Why Audiology Is My PassionBy Sue Hollar, AuD
I began my career after obtaining my nursing degree in 1977. After not being able to find a job in nursing, I decided to pursue another career. At the time, speech pathology was of interest. (Do you get the picture that I like helping others?) A professor from SUNY Plattsburgh was at the college where I got my nursing degree and he actually tried to talk me out of applying! My grades at the time were just barely adequate for application to a college. He didn't feel that I would do well at his college. However, after being accepted into SUNY Plattsburgh and taking a few audiology courses I found my passion! (Not to mention straight As!) I did so well in audiology that there was no question in my mind what my new career goal was. I had found my niche. I attended SUNY Plattsburgh for both my BA and MA. in audiology. Back then, hearing aid licenses were not required. Much of what is done in audiology today was not even in the picture. ABR was just emerging as a valued tool in diagnostics. Hearing aids were analog with "digital" just getting into the picture (analog digital). However, I had the added blessing of a professor (PhD) who sparked an interest in research, which I dove into while attending SUNY.
After I graduated and did my CFY, I was approached by a local ENT physician who asked if I would be willing to start a clinic at our local hospital. He told me he would help me get the clinic going by paving the way. I ordered the equipment, set up the clinic, started marketing, and began a very fruitful career path managing that department at the hospital. Audiology was always a passion for me but became a super passion when my patients would come in for their testing and, after they were done, provided positive feedback (unsolicited) regarding my presentation and testing skills. I loved putting hearing aids on people and having them tell me that they could finally hear! Since I am a person who likes to help others and gets satisfaction from doing so, this was a huge blessing. I worked in that clinic for a total of eight years before I left to take care of my children.
Fourteen years later, when my children were old enough, I desired to return to my field. It was then that I sought my AuD through PCO School of Audiology when the late Dr. Osborne was president. My feeling was that if I were going to return, I needed to update my skills and refresh the old ones. My college did not have ENG testing equipment or ABR equipment until the last 6 months before I graduated. So, those skills were definitely in need of developing! I attended PCO from 2004 to 2006, at which time I received my AuD degree. Prior to receiving my degree I started to work again at that same hospital where I started the clinic. By then, I had to get my hearing aid license to meet the newer standards. I also joined AAA and became Board Certified in Audiology through ABA. I felt this was necessary for my career as it showed that I was competent in my skills and had the knowledge required to accomplish them. In meeting the requirements for continuing education I even received an award for the amount of CEUs I had accrued! I went over and beyond because I felt, as a professional, that the more I learned through CEUs, the more proficient I would be for my patients. I am constantly attending conferences and AudiologyNOW! to improve my knowledge and skills. All that being said, my passion still remains for my patients. My goal is to provide, within my scope of practice, what care is in their best interests. I still get tons of unsolicited positive feedback from my patients which is a bonus and continues to give me the added plus of knowing that I did the best I could for them.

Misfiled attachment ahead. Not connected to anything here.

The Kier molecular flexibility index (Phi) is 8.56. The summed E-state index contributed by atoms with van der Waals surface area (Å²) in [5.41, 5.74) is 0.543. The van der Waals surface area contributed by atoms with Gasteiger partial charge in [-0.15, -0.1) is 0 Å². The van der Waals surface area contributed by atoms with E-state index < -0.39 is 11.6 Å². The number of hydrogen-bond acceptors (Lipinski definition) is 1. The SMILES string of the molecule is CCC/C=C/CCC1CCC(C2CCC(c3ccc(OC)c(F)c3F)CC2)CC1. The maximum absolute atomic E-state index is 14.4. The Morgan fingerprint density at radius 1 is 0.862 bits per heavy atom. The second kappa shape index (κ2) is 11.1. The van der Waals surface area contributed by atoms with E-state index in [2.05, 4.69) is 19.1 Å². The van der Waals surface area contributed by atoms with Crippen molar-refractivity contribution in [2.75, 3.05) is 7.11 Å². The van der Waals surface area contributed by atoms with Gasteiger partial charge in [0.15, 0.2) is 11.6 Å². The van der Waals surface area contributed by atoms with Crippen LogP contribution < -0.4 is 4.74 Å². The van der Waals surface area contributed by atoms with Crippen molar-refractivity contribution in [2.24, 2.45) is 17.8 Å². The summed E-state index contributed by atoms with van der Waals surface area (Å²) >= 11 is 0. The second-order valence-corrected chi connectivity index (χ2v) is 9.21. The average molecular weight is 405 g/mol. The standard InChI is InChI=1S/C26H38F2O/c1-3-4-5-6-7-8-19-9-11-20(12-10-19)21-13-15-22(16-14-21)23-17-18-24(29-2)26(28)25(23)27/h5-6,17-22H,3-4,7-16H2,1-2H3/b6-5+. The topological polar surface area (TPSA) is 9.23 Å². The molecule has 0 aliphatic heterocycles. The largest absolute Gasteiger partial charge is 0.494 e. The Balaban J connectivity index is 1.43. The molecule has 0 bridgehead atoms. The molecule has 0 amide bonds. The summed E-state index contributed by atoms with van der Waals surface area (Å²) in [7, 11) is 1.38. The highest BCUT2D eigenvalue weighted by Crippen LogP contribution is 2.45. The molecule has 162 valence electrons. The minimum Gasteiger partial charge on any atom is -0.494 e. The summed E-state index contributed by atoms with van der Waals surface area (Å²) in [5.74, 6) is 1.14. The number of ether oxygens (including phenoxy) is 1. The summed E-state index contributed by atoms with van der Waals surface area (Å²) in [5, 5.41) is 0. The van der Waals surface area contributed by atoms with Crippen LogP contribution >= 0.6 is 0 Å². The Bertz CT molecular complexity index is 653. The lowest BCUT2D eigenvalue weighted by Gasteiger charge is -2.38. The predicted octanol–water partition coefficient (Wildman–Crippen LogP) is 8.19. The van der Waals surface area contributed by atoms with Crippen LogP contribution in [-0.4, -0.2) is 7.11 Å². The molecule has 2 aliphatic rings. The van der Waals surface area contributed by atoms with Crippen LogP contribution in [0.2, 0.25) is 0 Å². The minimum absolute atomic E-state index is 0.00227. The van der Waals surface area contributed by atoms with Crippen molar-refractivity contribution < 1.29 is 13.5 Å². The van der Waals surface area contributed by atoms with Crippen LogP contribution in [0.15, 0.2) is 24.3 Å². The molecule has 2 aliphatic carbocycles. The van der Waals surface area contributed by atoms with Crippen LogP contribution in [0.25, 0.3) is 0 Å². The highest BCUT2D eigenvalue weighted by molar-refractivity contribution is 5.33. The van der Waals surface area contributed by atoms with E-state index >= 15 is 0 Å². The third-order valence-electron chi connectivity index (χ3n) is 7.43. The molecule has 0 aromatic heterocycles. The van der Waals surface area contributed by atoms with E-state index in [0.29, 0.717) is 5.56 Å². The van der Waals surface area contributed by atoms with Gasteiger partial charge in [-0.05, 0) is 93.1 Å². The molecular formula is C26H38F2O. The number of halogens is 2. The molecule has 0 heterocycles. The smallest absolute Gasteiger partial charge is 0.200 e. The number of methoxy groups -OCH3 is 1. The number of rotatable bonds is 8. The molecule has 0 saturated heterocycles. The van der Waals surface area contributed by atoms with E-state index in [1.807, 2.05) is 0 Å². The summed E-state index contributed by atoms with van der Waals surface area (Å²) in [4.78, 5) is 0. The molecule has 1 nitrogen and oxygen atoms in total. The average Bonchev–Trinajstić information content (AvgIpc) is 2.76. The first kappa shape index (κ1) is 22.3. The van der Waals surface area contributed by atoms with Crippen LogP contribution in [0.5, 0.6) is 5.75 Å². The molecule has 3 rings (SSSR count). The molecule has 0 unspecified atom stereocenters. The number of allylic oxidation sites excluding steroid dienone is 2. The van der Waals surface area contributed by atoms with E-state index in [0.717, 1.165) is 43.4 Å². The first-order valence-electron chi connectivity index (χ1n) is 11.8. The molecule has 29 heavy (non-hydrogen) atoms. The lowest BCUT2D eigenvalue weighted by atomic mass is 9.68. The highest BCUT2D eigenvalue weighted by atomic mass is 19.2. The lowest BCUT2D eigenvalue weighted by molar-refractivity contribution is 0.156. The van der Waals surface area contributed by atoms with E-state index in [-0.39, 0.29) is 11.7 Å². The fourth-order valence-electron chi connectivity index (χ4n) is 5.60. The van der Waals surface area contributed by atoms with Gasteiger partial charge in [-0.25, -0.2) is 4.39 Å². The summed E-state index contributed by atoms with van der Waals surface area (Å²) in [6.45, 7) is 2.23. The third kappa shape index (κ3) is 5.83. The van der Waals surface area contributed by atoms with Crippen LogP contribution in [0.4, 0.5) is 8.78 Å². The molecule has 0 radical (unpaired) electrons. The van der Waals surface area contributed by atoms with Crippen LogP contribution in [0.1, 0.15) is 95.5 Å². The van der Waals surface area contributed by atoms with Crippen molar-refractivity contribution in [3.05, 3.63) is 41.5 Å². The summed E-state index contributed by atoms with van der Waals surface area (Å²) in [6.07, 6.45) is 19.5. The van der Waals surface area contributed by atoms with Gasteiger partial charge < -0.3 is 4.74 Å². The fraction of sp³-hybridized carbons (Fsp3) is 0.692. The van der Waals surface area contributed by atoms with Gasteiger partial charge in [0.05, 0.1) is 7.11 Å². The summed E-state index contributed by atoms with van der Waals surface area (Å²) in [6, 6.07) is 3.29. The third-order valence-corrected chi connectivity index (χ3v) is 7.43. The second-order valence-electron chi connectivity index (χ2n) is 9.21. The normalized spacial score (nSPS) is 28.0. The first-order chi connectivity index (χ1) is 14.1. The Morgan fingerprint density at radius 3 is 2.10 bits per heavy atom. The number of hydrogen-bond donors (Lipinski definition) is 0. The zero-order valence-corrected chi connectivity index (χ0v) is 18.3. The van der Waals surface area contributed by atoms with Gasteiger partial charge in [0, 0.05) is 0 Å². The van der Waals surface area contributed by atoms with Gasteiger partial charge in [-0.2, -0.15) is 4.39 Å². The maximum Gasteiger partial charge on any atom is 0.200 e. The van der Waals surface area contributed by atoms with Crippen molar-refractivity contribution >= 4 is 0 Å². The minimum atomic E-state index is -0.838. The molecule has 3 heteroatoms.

My desire for my career, as long as I can work, is to continue learning (yes, through conferences, seminars and CEUs!) and doing what is best for the people I serve. I pursued my doctorate because it represents the very essence of what audiology is about as well as a higher standard of professional excellence. (There were no PhD programs near me, so that was out of the question.) I am proud to hold my doctorate and even more proud that I can still provide optimal care for those who come in and see me. When I go to meet my maker, I would like to be known as Sue Hollar, AuD, ... Audiologist. I don't live for my career nor does it make me who I am. Rather, it gives me much pride and satisfaction to know that I am able help someone.